Which leaves me with the puzzlement of what all the fuss was about? Given, I was seeing it from nearly the front row in IMAX, which meant that we were so busy moving our heads back and forth to keep up with the screen that brain function might have been reduced by the accompanying whiplash. Given, I’ve never been a huge follower of the book series, so mostly remember it from re-runs of bad television. Given, I’m actually rather fond of cheese a good portion of the time. Given, I’ve been out of fandom for quite some time and even when I was at the pinnacle of geekiness, I was never really part of the Raimi/comics cults in quite the way many of my friends were. But from what I remember, that was all about the cheese as well.

Y’see, I refused to see the first film back when it came out because I’d heard of a few lines of dialogue and was horrified that the poor actors had to deliver them with straight faces. After I reconciled myself to the cheese, though, I went back and watched it to find that it was rather entertaining. As was the second one, which also bordered on farce most of the time. This third one was simply a case of what must follow. The mating of Velveeta and Kraft Singles does not produce a camembert.

Having already made peace with myself on this count, I was able to concentrate on more important things through the next two hours plus. Like my embarrassed guilt over finding Emo!Peter rather hot. I’m a sucker for eyeliner, y’all know that. And the snazzy new clothes that actually fit him didn’t exactly detract either. Sadly, I cannot say the same about what the costume department were thinking when they clothed MJ. (Something which I feel quite bad about saying, by the way, since I actually met these very nice designers a few months back, whilst wandering the labyrinthine basements of Sony Production trying to locate a non-existent office. They were kind enough to draw me a map back out, and to the place that I was looking for, hence averting the disaster that would have befallen — both to myself and the production I was working on — if I’d been stuck down there for the rest of my life, living off of discarded scraps of lunch bagels from passing studio goons.)

So yes, I am sorry to say that MJ’s wardrobe was rather lackluster. And not in the shabby chic “I shop at vintage stores along Melrose” way of the past two, but in an ill-fitting “I just found these in my grandmother’s closet and can’t afford to get them altered” sort of way. No, seriously, I couldn’t take my eyes off the armpit pudge that was magnified to IMAX proportions in front of me during the entire dinner proposal scene. It was rather horrific. And most of those skirts were just making her look so much more hippy than I know for a fact she is. And not the 60′s flowerchild sort of hippy, but the “I can bear 12 children and still plow the fields before dinnertime” sort of hippy. Gack. Let’s not even have conjecture over what era Gwen and her Spice Girl model friends were teleported from for that office building photo shoot. *facepalm*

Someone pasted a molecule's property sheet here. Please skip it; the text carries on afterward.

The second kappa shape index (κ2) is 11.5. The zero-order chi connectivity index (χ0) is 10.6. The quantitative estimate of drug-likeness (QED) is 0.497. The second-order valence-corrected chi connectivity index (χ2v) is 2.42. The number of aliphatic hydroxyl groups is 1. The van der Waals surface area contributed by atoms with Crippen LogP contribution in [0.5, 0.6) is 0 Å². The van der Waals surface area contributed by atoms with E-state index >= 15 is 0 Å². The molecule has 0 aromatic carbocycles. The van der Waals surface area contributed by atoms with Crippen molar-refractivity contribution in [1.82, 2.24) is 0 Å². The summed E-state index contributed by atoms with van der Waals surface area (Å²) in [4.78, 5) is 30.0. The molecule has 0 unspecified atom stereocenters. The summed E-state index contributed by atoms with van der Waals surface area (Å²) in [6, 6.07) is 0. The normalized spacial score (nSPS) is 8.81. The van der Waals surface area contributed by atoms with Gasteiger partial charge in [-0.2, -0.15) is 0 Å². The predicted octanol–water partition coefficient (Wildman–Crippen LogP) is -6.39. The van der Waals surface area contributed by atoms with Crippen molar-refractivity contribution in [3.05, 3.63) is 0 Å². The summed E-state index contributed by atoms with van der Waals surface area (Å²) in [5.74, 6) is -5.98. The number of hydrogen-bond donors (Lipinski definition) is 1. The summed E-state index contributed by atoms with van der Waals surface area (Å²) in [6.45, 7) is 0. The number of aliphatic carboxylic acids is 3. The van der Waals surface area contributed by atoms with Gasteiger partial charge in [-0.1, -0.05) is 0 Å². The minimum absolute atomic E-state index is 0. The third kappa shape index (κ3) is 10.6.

So in conclusion… Spidey 1: Velveeta. Spidey 2: Kraft Singles. Spidey 3: Cheese in a can. All overly-processed, kinda gummy and go quite well with those questionable movie nachos that your stomach is always sorry you bought the next morning. Welcome back, summer movie season.

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Hoo. All right, so most of you that know me know that I've been involved in vampire fandoms for a pretty long time. It's where I started and I still keep a pretty close watch on where various threads of it are going, even if I no longer actively participate. So you'd think that I'd be all over this latest segment in my Queer Theory class, where we get to analyze minority distinctions (read: queer and not white) in readings of the undead. And to a certain extent, I am. But more on a meta level, because the text that the professor gave us to work with is, erm, less than engaging.